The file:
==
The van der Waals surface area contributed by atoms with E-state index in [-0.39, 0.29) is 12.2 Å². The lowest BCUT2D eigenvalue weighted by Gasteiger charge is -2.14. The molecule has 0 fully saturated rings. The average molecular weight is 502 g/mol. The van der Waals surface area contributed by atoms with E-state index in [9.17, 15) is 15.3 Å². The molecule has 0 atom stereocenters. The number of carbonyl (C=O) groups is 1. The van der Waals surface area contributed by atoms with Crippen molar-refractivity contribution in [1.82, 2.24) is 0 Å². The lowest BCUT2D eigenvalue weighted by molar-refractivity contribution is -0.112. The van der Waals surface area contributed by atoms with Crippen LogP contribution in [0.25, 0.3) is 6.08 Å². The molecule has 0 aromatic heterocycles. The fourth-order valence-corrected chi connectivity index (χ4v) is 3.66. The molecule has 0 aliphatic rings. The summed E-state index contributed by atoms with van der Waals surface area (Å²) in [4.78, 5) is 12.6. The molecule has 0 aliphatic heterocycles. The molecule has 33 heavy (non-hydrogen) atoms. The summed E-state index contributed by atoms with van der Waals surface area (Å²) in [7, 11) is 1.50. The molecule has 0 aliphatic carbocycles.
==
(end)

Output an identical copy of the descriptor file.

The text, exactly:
The van der Waals surface area contributed by atoms with E-state index in [-0.39, 0.29) is 12.2 Å². The lowest BCUT2D eigenvalue weighted by Gasteiger charge is -2.14. The molecule has 0 fully saturated rings. The average molecular weight is 502 g/mol. The van der Waals surface area contributed by atoms with E-state index in [9.17, 15) is 15.3 Å². The molecule has 0 atom stereocenters. The number of carbonyl (C=O) groups is 1. The van der Waals surface area contributed by atoms with Crippen molar-refractivity contribution in [1.82, 2.24) is 0 Å². The lowest BCUT2D eigenvalue weighted by molar-refractivity contribution is -0.112. The van der Waals surface area contributed by atoms with Crippen LogP contribution in [0.25, 0.3) is 6.08 Å². The molecule has 0 aromatic heterocycles. The fourth-order valence-corrected chi connectivity index (χ4v) is 3.66. The molecule has 0 aliphatic rings. The summed E-state index contributed by atoms with van der Waals surface area (Å²) in [4.78, 5) is 12.6. The molecule has 0 aliphatic heterocycles. The molecule has 33 heavy (non-hydrogen) atoms. The summed E-state index contributed by atoms with van der Waals surface area (Å²) in [7, 11) is 1.50. The molecule has 0 aliphatic carbocycles.